My favourite this week came during the debate over the decision of the BBC to share coverage of Formula 1 with Sky so they’ll have enough money to pay for Wimbledon.
A lot of people are very cross about this and have even started an online petition to prevent it happening. They think it is the thin end of the wedge and before you know it, motor racing won’t be available on free to air tv and we’ll be forced to tip more cash into Rupert Murdoch’s coffers.
The phone-in caller who made me smile though was the one who saw it as a betrayal of public service broadcasting values, but lost his way when he argued that it should be Wimbledon that is sacrificed on the grounds that it is an elitist sport. In the way that Formula 1 isn’t, I suppose.
After all, budding tennis stars need to have parents who are rich enough to buy them at least two bats and a full box of Slazengers, plus the coaching and stuff, whereas in the “people’s game” of motor racing, any kid on any sink estate can knock up a 200mph bogey from bits of wood and discarded pram wheels.
They can then hone their driving skills on cobbled streets while family and friends join in by hanging around outside dad’s shed as pit crew, ready with bits of string to replace the steering mechanism.
You could from the hesitation in the callers voice that he was embarrassed at his choice of argument even as he struggled manfully to justify his point. But if amateur pundits make me smile, the so-called experts have me shouting at the radio.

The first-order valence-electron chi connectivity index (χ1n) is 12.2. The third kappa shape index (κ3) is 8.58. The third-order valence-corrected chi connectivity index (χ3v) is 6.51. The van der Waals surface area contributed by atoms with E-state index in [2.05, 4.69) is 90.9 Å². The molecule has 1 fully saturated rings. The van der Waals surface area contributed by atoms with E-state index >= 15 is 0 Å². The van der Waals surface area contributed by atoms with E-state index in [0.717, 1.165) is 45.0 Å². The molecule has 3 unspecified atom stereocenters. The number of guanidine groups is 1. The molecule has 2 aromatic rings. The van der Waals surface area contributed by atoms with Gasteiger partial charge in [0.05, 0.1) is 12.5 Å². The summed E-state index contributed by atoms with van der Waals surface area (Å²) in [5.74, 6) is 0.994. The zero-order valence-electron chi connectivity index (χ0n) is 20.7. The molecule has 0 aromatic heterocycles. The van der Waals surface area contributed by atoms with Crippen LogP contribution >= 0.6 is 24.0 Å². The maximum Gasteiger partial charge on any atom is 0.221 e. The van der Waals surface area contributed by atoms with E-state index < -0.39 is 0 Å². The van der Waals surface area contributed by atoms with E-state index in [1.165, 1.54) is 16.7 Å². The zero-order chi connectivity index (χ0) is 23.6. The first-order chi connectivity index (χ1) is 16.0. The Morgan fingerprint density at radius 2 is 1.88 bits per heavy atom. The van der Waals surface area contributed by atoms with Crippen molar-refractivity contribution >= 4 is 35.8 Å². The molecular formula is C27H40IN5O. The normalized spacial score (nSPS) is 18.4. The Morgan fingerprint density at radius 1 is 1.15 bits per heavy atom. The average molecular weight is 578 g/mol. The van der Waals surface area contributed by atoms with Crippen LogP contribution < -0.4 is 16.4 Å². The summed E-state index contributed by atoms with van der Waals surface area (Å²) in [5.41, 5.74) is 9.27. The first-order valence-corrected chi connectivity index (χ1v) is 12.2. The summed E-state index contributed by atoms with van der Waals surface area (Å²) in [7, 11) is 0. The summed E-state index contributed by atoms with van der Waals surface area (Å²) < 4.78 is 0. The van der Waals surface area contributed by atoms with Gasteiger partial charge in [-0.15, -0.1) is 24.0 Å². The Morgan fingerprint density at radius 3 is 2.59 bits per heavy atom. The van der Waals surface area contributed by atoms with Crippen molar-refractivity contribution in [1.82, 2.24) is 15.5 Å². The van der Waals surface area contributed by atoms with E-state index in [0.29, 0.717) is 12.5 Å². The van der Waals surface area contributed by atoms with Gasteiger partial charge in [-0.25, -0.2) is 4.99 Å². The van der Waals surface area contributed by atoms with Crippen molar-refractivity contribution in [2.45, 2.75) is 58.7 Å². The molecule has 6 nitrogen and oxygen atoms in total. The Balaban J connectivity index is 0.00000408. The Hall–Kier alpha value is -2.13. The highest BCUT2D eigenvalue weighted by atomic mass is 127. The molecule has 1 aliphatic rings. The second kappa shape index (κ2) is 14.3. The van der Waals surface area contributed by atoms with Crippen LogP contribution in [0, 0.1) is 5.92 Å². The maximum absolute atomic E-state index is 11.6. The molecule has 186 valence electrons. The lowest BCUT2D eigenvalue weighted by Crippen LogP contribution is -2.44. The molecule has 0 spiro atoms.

For example, there was the question of whether cyclists should be required by law to wear helmets. This followed a BMJ survey that claims that 68% of doctors are against this on the grounds that it sends out the wrong message that cycling is dangerous.
In the pro-helmet corner of the debate was Beverley Turner, wife of Olympic rower James Cracknell who sufferred serious head injuries last year when he was knocked off his bike by a truck. She made the sensible point that actually cycling can be dangerous and it is a bit silly to try and persuade people otherwise.
But it was Jason Torrance on the other side of the argument who made me cross. Surprisingly, he is the policy manager for Sustrans, the road safety charity.
He claimed that cycling was relatively low risk and that of the 3,000 people killed on the road each year, very few were cyclists. When pushed on actual numbers, he burbled a bit, then claimed it was “not even more than five.”
That didn’t sound right to me and a quick check on the RoSPA website told me that there are over a hundred cyclist deaths each year and around 2,600 serious injuries. Furthermore, three-quarters of deaths involved major head injuries.
Why the “expert” should be so poorly briefed, I don’t know, and even if you accept his basic premise that far more motorists are killed than cyclists, it doesn’t take account of the relative numbers of cars and bikes on the road, nor the average speed, nor the distance travelled.
Having argued that cycling was safe, he then contradicted himself by saying that the answer to the problem he claims doesn’t exist is to reduce the speed limit in urban areas so that these cyclists who aren’t being knocked off their bikes won’t have as far to fall if they do.
Setting aside that half of cycling fatalities occur on rural roads, he then completely shot his credibility by saying that “research” showed that compulsory helmet-wearing would put people off cycling, without backing up his claims in any way.
I have no strong views either way on the subject, or at least I didn’t until listening to this “expert” who convinced me that he hadn’t a clue what he was talking about.